Working long hours staring at a screen, cranking through high-stress tasks, and doing so with poor posture can all increase the likelihood of email apnea. "Being hunched over or slumped when looking at screens will compress the chest, leading to shallower breathing," adds Naik.

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How to Stop Holding Your Breath

"Thankfully, you can train your brain to focus on tasks without unconsciously [inhibiting] your breathing," Naik says. A growing body of research suggests activities such as breathwork or meditation can enhance cognitive functions such as attention, memory, and executive function."

He explains that practicing nasal breathing that includes a slow, extended exhale (in other words your exhale is longer than your inhale), "is an easy method passed down to us by the ancient yogis for lowering the breath rate, reducing anxiety, and calming the mind.

Learning (and really practicing) basic breathing techniques can also help reverse the effects of email apnea. It will help you improve your awareness of your own breath and breathing habits and teach you how to breathe more easily during times of stress.

Next time you find yourself holding your breath while responding to emails, writing an article, or analyzing spreadsheet data, try this breathing exercise from Naik to unwind your mind and reverse the stress response that can lead to email apnea.

  1. Sit comfortably in an upright position with your back straight.
  2. Inhale fully through the nose into your diaphragm for four seconds, filling your lungs with air. Place your hand on your belly to ensure it rises before your chest.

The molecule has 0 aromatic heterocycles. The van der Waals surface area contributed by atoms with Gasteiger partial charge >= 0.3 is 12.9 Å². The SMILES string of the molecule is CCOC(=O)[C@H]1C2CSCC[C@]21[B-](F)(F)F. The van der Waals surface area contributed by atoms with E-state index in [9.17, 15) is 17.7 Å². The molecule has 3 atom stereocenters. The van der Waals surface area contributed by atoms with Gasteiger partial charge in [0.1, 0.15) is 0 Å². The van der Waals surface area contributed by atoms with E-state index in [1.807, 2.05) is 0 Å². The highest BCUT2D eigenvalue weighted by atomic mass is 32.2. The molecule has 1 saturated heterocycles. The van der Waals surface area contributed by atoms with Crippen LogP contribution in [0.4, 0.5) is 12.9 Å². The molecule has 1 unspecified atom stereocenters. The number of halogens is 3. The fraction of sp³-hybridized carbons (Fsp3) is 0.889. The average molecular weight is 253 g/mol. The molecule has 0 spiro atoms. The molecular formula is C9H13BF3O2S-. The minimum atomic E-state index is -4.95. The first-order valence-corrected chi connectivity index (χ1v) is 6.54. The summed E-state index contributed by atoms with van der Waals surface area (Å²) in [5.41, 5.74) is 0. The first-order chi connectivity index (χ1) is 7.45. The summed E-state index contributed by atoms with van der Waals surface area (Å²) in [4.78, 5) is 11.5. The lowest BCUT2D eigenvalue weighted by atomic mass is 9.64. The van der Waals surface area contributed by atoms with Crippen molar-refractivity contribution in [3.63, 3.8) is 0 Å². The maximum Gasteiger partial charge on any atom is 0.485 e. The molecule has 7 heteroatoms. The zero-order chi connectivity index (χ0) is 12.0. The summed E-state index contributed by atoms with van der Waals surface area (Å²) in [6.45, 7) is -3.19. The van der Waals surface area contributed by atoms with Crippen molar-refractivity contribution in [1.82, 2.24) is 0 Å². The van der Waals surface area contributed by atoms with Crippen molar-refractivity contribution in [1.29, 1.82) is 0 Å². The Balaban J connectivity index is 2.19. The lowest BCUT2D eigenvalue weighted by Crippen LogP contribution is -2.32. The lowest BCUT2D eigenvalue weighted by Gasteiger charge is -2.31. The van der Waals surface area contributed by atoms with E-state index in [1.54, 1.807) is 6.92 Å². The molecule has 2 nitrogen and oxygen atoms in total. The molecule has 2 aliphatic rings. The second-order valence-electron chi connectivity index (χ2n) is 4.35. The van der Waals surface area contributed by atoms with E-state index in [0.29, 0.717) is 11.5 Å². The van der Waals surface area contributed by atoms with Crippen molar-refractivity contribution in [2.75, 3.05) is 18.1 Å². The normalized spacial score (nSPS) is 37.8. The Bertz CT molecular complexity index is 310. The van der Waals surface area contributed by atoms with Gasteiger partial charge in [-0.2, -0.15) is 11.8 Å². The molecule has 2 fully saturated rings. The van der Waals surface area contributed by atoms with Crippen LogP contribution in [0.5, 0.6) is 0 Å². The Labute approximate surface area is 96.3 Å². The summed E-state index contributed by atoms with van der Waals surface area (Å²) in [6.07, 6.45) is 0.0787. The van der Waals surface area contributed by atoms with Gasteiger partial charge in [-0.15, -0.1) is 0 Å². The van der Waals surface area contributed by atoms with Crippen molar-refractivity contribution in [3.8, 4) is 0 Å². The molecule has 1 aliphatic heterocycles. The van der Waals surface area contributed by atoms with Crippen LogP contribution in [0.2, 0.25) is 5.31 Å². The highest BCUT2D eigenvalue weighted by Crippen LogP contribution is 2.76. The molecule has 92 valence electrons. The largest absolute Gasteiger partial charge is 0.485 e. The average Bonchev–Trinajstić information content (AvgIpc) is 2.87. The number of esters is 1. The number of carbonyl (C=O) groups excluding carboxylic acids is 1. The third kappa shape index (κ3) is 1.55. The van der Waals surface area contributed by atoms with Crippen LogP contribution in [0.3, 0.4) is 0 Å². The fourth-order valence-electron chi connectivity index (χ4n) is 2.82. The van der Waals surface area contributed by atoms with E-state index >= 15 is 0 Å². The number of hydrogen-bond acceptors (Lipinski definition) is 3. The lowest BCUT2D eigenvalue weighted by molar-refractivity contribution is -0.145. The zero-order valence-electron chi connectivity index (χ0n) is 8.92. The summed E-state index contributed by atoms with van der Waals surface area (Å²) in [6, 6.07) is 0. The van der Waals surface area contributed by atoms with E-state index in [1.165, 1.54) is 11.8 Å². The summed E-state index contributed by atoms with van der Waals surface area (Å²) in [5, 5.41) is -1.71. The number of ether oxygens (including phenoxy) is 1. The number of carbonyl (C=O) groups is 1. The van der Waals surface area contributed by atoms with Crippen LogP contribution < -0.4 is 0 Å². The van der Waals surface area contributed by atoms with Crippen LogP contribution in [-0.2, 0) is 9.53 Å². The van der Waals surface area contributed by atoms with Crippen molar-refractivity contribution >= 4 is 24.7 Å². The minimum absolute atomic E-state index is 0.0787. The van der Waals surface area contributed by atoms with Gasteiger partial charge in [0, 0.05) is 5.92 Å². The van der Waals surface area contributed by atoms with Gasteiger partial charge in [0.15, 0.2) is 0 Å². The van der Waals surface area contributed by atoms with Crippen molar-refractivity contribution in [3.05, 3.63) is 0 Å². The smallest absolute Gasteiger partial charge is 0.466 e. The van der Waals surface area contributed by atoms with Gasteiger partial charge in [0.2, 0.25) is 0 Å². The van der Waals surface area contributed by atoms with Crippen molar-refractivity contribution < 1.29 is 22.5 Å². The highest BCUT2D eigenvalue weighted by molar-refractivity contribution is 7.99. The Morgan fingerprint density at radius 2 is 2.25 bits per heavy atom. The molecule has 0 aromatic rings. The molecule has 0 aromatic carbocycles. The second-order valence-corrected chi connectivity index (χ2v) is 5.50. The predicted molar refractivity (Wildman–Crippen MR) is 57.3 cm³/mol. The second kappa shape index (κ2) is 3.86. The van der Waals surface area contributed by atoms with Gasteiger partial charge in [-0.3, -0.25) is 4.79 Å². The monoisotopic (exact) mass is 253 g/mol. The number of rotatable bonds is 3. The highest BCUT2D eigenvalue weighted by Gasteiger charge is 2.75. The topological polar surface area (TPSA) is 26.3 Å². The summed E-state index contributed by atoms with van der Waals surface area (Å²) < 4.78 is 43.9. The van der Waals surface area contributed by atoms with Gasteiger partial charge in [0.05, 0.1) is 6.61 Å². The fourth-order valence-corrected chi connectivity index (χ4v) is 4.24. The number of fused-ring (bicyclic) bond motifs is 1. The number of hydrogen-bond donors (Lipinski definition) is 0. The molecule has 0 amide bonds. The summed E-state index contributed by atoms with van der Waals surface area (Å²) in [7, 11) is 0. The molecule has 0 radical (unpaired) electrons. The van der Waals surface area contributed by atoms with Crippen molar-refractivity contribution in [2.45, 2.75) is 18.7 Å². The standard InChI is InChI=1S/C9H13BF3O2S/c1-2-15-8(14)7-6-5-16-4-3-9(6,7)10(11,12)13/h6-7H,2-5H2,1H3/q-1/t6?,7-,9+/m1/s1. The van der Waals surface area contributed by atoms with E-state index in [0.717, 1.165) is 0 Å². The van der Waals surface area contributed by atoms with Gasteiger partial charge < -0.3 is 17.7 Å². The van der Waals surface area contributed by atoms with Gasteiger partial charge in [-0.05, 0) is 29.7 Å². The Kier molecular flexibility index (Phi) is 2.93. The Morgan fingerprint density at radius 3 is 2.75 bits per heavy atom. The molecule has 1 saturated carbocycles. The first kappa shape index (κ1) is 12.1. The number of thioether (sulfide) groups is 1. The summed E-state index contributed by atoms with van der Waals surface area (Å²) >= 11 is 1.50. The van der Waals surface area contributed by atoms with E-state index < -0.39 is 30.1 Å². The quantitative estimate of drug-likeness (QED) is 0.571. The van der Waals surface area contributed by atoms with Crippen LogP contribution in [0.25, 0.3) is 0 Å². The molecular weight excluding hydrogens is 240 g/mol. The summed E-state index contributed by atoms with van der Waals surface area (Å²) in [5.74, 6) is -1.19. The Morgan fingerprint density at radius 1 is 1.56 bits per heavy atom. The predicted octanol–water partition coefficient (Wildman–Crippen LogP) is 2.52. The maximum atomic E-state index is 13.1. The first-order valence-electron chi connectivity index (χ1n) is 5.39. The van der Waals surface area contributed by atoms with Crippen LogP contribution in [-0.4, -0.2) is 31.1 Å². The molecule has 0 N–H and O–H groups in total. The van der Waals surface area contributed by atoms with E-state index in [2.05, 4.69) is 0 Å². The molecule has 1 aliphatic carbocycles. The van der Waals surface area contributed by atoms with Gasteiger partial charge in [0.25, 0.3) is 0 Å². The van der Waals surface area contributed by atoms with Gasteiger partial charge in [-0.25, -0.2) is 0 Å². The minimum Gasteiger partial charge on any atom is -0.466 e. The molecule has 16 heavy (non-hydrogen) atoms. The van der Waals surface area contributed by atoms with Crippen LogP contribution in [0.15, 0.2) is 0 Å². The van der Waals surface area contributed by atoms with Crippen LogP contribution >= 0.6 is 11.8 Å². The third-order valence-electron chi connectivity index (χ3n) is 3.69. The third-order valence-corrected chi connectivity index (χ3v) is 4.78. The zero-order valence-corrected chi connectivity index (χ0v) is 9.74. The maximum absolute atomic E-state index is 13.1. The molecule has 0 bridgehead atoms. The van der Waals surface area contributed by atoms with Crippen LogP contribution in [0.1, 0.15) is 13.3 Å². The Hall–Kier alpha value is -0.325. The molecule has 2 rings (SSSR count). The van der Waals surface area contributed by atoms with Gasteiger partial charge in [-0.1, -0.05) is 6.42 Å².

3. Gently, without forcing it in any way, exhale fully through the mouth for eight seconds.
  4. Once you've exhaled, breathe in fully again, without force, and exhale slowly for eight seconds.
  5. Repeat this 20 to 30 times in a smooth, continuous rhythm.
  6. Then inhale fully through the nose.
  7. Exhale by pursing your lips gently to allow air to slowly escape as if you were breathing out through a thin straw. (Check in with your body to ensure you're not tensing any of your muscles during the exhale.)
  8. During the exhale, visualize a wave of relaxation cascading down the front of your body, from the crown of your head to the tips of your toes.
  9. Repeat this breathing and visualizing for five to 10 minutes every day. The longer you continue, the more your blood pressure and heart rate will drop, and the deeper you'll go into a state of relaxation.

Another crucial tip? Take breaks regularly—and don't skip them! Block out short breaks on your calendar, start a timer, or set your Slack status to "away" if you have to. Coming out of an email (or other work-related) rabbit hole is the only way to rest a hyper-focused brain, recalibrate mentally, and check in with your breath (and the rest of your body). We're all busy, but we have to breathe.

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  2. Patel S, Miao JH, Yetiskul E, Anokhin A, Majmundar SH. Physiology, carbon dioxide retention. StatPearls Publishing; 2022.

  3. Liu YZ, Wang YX, Jiang CL. Inflammation: the common pathway of stress-related diseases. Front Hum Neurosci. 2017;11:316. doi:10.3389/fnhum.2017.00316

  4. Zafar H, Albarrati A, Alghadir AH, Iqbal ZA. Effect of different head-neck postures on the respiratory function in healthy malesBiomed Res Int. 2018;2018:4518269. doi: 10.1155/2018/4518269.